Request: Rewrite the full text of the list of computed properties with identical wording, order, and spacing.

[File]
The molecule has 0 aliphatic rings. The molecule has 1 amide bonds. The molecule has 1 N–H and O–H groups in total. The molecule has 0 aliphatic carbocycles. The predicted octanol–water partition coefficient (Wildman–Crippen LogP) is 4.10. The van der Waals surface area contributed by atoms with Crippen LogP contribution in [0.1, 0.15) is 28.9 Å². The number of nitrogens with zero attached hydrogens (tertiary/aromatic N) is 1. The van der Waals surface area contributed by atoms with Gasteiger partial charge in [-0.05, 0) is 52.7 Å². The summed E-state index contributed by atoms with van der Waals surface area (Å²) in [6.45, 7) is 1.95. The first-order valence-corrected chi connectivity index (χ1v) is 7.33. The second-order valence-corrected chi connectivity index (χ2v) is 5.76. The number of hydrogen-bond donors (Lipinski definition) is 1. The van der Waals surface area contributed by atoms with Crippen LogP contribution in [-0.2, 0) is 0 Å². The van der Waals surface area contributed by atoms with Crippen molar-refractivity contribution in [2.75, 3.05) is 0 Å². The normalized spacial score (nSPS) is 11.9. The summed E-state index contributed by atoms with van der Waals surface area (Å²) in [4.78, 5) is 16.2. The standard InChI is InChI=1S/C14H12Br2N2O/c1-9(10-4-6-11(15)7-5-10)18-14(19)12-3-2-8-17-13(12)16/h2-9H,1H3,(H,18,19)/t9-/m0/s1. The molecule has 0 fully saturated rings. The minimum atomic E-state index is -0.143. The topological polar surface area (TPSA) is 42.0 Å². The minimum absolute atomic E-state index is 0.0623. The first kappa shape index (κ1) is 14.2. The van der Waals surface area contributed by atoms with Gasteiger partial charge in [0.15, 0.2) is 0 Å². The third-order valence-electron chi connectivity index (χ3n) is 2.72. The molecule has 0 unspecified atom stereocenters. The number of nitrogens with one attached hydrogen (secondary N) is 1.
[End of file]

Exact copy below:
The molecule has 0 aliphatic rings. The molecule has 1 amide bonds. The molecule has 1 N–H and O–H groups in total. The molecule has 0 aliphatic carbocycles. The predicted octanol–water partition coefficient (Wildman–Crippen LogP) is 4.10. The van der Waals surface area contributed by atoms with Crippen LogP contribution in [0.1, 0.15) is 28.9 Å². The number of nitrogens with zero attached hydrogens (tertiary/aromatic N) is 1. The van der Waals surface area contributed by atoms with Gasteiger partial charge in [-0.05, 0) is 52.7 Å². The summed E-state index contributed by atoms with van der Waals surface area (Å²) in [6.45, 7) is 1.95. The first-order valence-corrected chi connectivity index (χ1v) is 7.33. The second-order valence-corrected chi connectivity index (χ2v) is 5.76. The number of hydrogen-bond donors (Lipinski definition) is 1. The van der Waals surface area contributed by atoms with Crippen LogP contribution in [-0.2, 0) is 0 Å². The van der Waals surface area contributed by atoms with Crippen molar-refractivity contribution in [2.75, 3.05) is 0 Å². The normalized spacial score (nSPS) is 11.9. The summed E-state index contributed by atoms with van der Waals surface area (Å²) in [4.78, 5) is 16.2. The standard InChI is InChI=1S/C14H12Br2N2O/c1-9(10-4-6-11(15)7-5-10)18-14(19)12-3-2-8-17-13(12)16/h2-9H,1H3,(H,18,19)/t9-/m0/s1. The molecule has 0 fully saturated rings. The minimum atomic E-state index is -0.143. The topological polar surface area (TPSA) is 42.0 Å². The minimum absolute atomic E-state index is 0.0623. The first kappa shape index (κ1) is 14.2. The van der Waals surface area contributed by atoms with Gasteiger partial charge in [0.15, 0.2) is 0 Å². The third-order valence-electron chi connectivity index (χ3n) is 2.72. The molecule has 0 unspecified atom stereocenters. The number of nitrogens with one attached hydrogen (secondary N) is 1.